Willinsky’s is a logical response to the mess and uncertainty created by OA, and one that other OA advocates will readily support. But as noted, CC licences cannot resolve the underlying tensions over ownership and access, and no combination of CC’s bundled rights is ever truly satisfactory.

Moreover, whether politicians would be prepared to introduce the kind of legislation that Willinsky would like to see must be doubted (certainly in North America). To date, 12 years of lobbying by OA advocates has failed to persuade US legislators to introduce either the Fair Access to Science and Technology Research Act (FASTR) or the previous Federal Research Public Access Act (FRPAA). That both these bills are more modest in their aims than Willinsky’s proposal might certainly give us pause for thought.

An alternative scenario could be that universities and funders will eventually decide to assert ownership of research papers (a right that in most jurisdictions they already have). This would theoretically enable them to make research open access without the need to get the buy-in of researchers, and on licensing terms that they could decide unilaterally.

At some cost

We should not doubt that universal open access would be a very good thing. However, achieving the BOAI vision seems likely to come at some cost to the very people who were told they would benefit from it (researchers). It is no surprise, therefore, that we are seeing new resistance emerge.

Last year in Germany, for instance, after a new state law in Baden-W├╝rttemberg requiring that researchers make their papers freely available in their institutional repository was introduced law professors at the University of Konstanz responded by seeking a judicial review, arguing that the requirement to deposit infringes their academic freedom (let’s call it autonomy).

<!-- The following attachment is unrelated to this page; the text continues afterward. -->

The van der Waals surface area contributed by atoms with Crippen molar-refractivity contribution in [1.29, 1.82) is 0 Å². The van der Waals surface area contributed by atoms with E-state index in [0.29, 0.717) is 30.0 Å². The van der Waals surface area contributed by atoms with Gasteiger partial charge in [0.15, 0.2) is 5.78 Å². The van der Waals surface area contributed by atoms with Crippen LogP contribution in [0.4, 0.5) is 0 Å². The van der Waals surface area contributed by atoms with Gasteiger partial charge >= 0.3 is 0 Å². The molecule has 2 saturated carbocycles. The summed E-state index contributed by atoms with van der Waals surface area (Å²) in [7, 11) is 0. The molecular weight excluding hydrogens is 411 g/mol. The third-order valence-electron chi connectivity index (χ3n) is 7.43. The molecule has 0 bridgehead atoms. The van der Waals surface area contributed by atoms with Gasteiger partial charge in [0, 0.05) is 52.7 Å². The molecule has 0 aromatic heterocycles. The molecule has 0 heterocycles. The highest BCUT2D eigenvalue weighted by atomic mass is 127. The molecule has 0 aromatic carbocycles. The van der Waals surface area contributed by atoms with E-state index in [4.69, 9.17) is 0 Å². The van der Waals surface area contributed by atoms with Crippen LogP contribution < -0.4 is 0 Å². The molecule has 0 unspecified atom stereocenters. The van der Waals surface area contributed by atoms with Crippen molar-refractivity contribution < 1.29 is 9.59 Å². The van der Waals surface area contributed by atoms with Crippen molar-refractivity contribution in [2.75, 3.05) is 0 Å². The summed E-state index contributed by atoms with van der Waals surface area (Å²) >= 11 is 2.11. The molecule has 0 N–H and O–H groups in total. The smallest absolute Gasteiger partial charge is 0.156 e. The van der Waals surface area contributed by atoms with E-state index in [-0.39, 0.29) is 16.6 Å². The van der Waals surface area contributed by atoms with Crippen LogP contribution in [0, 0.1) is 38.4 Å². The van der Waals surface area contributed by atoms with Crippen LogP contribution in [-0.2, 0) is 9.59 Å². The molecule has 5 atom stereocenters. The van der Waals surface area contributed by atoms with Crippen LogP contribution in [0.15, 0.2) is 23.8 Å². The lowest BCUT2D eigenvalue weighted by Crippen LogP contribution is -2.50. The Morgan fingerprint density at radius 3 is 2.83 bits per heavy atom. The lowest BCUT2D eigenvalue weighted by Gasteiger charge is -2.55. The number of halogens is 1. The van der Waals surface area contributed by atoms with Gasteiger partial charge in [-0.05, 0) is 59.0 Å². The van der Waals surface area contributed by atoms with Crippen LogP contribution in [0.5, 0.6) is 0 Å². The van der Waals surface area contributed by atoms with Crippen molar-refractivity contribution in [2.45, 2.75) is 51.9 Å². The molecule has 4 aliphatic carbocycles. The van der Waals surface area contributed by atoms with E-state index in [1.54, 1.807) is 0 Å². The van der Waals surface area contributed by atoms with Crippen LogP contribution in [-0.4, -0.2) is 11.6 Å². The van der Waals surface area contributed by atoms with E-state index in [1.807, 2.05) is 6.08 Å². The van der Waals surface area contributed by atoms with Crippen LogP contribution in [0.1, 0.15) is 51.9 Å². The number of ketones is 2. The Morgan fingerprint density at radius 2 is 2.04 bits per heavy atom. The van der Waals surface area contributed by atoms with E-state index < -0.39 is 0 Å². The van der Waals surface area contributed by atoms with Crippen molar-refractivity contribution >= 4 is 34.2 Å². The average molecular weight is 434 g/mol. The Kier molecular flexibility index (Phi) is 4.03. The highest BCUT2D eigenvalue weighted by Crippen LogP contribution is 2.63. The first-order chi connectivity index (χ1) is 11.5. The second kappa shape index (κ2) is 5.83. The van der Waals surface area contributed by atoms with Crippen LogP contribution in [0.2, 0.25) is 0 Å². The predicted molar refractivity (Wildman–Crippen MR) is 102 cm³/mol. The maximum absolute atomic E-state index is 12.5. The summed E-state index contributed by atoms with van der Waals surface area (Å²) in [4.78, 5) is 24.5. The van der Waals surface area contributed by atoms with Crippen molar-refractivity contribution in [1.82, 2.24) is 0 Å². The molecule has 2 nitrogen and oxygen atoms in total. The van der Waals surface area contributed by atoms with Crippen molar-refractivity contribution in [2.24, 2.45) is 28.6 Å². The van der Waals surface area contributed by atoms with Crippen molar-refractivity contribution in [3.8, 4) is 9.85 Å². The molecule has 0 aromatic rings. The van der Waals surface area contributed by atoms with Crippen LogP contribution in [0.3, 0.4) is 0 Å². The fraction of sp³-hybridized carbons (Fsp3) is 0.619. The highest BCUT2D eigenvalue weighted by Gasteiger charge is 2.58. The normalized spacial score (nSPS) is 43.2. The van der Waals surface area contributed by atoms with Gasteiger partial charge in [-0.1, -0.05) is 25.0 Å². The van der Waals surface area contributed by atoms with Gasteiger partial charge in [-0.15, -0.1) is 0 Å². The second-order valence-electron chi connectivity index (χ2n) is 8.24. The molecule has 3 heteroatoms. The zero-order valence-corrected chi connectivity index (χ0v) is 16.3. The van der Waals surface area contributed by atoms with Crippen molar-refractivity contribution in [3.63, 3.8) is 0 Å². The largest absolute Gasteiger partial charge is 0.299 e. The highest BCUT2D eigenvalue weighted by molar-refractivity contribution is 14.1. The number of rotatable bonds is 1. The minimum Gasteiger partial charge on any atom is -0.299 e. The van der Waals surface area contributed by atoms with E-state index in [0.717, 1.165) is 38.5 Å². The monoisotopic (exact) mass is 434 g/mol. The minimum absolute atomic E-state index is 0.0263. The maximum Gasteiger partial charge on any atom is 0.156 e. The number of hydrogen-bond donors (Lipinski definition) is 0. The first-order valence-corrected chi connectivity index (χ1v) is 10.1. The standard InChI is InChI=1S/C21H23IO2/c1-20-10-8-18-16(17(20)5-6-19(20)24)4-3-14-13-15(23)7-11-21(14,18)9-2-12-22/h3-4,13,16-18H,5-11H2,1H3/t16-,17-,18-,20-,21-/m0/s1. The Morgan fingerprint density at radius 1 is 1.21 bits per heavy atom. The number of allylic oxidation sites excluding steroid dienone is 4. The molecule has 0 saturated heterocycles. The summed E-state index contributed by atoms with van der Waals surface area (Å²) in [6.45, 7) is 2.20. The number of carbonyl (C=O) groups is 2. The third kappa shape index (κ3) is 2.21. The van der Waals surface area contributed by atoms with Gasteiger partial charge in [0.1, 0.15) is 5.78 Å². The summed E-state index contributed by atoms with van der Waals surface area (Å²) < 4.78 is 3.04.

And as more and more funders insist that scholarly works must be licensed CC BY, we are seeing growing pushback from researchers over this too. And again, the complaint is that requiring it is a threat to academic freedom (aka autonomy).

What we are discovering is that old values that researchers hold dear are coming into direct conflict with the new access conditions that BOAI called for, not least the value researchers attach to the notion of academic freedom. Willinsky says below that if the corporate takeover of OA we are seeing continues then academic freedom “may well be reduced”. But this may not tell the full story. It is not self-evident, for instance, that BOAI notions of openness can be happily married with other historic norms and values.

It may be, therefore, that some of these norms and values will end up being sacrificed on the altar of access. The value of autonomy, as discussed, but others too: for instance, those without the necessary funds to pay article-processing charges (APCs) are likely to be disenfranchised, which must surely challenge any notion of communality.